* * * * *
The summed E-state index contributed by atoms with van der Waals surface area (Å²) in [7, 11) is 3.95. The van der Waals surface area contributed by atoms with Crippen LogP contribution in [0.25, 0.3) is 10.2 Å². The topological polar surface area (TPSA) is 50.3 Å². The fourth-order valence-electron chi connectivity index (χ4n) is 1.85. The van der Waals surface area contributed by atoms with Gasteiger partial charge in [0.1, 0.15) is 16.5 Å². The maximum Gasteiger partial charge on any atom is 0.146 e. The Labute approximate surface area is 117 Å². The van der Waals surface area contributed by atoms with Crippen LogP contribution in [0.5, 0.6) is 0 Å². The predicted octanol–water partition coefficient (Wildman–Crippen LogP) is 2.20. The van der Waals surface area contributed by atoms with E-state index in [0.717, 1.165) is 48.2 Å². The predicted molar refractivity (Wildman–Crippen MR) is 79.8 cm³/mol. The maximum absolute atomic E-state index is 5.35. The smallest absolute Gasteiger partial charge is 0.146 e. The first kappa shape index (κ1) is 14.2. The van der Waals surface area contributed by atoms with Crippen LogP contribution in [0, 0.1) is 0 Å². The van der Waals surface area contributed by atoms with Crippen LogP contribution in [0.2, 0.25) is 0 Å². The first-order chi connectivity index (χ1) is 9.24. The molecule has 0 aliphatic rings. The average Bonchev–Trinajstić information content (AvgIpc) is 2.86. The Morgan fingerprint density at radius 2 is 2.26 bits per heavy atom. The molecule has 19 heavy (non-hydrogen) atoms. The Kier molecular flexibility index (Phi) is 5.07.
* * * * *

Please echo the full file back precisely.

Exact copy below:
The summed E-state index contributed by atoms with van der Waals surface area (Å²) in [7, 11) is 3.95. The van der Waals surface area contributed by atoms with Crippen LogP contribution in [0.25, 0.3) is 10.2 Å². The topological polar surface area (TPSA) is 50.3 Å². The fourth-order valence-electron chi connectivity index (χ4n) is 1.85. The van der Waals surface area contributed by atoms with Gasteiger partial charge in [0.1, 0.15) is 16.5 Å². The maximum Gasteiger partial charge on any atom is 0.146 e. The Labute approximate surface area is 117 Å². The van der Waals surface area contributed by atoms with Crippen LogP contribution in [0.5, 0.6) is 0 Å². The predicted octanol–water partition coefficient (Wildman–Crippen LogP) is 2.20. The van der Waals surface area contributed by atoms with E-state index in [0.717, 1.165) is 48.2 Å². The predicted molar refractivity (Wildman–Crippen MR) is 79.8 cm³/mol. The maximum absolute atomic E-state index is 5.35. The smallest absolute Gasteiger partial charge is 0.146 e. The first kappa shape index (κ1) is 14.2. The van der Waals surface area contributed by atoms with Crippen LogP contribution in [0, 0.1) is 0 Å². The van der Waals surface area contributed by atoms with Crippen LogP contribution in [0.2, 0.25) is 0 Å². The first-order chi connectivity index (χ1) is 9.24. The molecule has 0 aliphatic rings. The average Bonchev–Trinajstić information content (AvgIpc) is 2.86. The Morgan fingerprint density at radius 2 is 2.26 bits per heavy atom. The molecule has 19 heavy (non-hydrogen) atoms. The Kier molecular flexibility index (Phi) is 5.07.